Over a drink yesterday evening, yours truly, Rob Long and several friends, including Charles Kesler, editor of the Claremont Review of Books and a legendary professor at Claremont McKenna, spent about 90 minutes trying to decide whether we preferred Newt or Mitt. (We had all just attended the annual dinner of the Pacific Research Institute in San Francisco, happily settling ourselves, after dinner, in the bar just off the lobby of the Ritz-Carlton Hotel.) Newt versus Mitt, Mitt versus Newt. We couldn't decide. (At least I couldn't.)
Summing up, Charles observed that Newt and Mitt presented a neat case study in risk/reward analysis.
Whereas Newt might at almost any moment say or do something unbalanced, sinking his campaign (the risk), as president he would prove much more likely than Mitt to govern as a true conservative, articulating a compelling and constitutional vision while enacting radical reforms (the reward). Mitt, of course, presents just the opposite profile: He's unlikely to make a mistake during the campaign (the risk, such as it is), but just as unlikely to govern as a true conservative (the reward, or, rather, the lack thereof).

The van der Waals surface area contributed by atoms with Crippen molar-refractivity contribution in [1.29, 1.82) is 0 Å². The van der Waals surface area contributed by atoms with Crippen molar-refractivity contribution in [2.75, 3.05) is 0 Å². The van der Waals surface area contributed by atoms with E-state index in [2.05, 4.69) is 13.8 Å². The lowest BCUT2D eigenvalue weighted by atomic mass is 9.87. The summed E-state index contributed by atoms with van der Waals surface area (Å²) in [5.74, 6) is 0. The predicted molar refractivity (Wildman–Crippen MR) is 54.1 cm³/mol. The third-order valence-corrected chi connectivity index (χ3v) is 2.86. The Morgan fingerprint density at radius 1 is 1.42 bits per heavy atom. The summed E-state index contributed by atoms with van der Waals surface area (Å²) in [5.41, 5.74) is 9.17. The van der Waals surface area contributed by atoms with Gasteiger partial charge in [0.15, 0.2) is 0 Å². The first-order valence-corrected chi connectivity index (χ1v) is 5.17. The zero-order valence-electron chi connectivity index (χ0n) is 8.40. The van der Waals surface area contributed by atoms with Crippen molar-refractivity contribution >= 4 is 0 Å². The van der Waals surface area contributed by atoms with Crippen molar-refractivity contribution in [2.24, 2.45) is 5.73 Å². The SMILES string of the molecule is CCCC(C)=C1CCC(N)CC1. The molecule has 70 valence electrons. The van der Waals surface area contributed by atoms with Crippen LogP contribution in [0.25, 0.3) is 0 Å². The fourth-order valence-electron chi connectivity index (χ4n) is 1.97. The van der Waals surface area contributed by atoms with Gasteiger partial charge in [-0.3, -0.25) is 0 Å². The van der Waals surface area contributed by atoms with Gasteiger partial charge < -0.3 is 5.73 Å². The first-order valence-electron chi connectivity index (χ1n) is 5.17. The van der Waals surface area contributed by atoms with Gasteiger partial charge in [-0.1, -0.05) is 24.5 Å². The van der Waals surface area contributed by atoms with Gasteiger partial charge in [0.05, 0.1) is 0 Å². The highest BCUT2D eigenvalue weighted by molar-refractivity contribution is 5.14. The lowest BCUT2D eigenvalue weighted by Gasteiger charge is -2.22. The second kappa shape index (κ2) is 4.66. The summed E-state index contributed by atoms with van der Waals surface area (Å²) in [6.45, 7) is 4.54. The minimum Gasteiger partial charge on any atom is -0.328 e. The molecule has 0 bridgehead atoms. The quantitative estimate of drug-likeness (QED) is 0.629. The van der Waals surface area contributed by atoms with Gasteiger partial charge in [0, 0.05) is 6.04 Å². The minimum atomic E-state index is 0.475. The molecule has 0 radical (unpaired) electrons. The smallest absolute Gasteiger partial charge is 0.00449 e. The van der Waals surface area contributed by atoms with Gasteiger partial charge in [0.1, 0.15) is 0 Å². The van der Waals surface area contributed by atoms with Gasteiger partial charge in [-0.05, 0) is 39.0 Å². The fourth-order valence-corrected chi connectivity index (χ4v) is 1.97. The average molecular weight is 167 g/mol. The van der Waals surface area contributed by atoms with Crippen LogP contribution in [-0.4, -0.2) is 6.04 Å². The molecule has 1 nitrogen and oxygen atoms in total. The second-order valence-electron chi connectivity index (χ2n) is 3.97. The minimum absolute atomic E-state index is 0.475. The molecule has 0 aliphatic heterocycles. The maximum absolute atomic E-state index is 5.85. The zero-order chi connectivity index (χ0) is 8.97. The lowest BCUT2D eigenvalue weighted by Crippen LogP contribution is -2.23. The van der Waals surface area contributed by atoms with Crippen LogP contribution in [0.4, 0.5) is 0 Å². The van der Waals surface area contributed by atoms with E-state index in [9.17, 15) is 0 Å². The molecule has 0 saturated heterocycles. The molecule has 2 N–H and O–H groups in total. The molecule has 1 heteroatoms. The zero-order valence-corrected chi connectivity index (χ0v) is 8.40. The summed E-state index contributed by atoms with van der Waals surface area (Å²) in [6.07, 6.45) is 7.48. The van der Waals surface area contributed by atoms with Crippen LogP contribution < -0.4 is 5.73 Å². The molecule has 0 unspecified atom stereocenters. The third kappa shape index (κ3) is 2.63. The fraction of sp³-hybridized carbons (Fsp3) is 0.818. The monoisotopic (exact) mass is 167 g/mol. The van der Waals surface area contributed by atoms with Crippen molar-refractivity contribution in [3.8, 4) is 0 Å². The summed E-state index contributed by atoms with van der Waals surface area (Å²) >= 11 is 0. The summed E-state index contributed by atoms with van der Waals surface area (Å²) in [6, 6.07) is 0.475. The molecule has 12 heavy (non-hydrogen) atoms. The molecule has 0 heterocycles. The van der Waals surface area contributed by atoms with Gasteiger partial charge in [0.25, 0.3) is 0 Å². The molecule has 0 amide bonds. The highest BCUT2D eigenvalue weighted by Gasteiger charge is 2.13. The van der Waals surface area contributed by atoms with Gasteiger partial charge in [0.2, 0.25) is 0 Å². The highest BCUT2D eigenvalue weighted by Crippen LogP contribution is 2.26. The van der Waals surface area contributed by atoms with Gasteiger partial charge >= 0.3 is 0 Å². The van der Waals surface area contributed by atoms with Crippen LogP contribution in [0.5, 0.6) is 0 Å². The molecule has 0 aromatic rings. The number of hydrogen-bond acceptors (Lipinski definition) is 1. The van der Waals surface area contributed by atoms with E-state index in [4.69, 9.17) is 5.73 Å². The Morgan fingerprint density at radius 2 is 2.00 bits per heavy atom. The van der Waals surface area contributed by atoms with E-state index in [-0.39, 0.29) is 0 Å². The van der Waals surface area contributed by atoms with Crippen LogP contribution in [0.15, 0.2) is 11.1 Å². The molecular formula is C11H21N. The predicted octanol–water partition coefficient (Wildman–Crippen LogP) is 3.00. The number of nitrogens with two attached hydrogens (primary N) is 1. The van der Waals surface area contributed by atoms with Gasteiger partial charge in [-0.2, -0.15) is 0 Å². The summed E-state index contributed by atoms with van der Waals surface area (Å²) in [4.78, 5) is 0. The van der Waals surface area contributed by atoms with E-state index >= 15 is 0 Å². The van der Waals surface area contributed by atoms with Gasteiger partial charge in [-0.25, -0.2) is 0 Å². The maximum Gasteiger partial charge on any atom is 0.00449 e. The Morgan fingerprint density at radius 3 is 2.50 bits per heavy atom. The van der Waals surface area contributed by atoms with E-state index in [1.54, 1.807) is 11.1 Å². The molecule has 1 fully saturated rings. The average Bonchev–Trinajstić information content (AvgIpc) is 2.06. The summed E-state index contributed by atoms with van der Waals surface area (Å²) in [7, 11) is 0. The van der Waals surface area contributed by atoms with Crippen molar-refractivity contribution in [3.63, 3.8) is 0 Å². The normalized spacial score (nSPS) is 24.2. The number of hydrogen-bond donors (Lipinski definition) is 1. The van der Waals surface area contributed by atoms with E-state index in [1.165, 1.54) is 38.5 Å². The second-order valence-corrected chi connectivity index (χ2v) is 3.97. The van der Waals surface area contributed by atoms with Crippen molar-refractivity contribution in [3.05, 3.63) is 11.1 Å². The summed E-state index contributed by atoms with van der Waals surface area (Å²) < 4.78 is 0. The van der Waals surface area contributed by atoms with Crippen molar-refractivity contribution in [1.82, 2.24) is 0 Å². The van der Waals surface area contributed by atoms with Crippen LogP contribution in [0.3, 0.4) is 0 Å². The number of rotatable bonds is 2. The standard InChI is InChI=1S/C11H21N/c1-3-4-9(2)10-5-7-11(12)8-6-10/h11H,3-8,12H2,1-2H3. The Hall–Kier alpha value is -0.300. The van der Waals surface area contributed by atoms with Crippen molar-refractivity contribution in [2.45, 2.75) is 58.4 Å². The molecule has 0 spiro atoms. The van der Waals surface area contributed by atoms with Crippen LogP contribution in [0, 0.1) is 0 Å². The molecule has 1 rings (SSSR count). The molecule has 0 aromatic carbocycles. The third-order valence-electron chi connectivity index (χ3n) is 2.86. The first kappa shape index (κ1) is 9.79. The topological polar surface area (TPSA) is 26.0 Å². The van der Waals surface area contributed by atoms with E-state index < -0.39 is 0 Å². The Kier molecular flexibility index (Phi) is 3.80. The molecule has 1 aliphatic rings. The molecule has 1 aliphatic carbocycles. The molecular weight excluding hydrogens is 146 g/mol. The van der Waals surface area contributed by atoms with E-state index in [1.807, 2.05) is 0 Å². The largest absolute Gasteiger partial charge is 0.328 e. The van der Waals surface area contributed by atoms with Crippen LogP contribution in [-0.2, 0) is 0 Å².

Although my business school education never really took--after getting my MBA I tried business for all of a year before going right back to writing--as I listened to Charles a dim memory of a long-ago finance class began to stir. "I've got it!" I suddenly cried. "Newt's a stock and Mitt's a bond!"
Charles looked at me for a moment, then said simply, "Well put."
I'm still glowing.
Oh, yes. Rob. He merely shook his head, chuckling.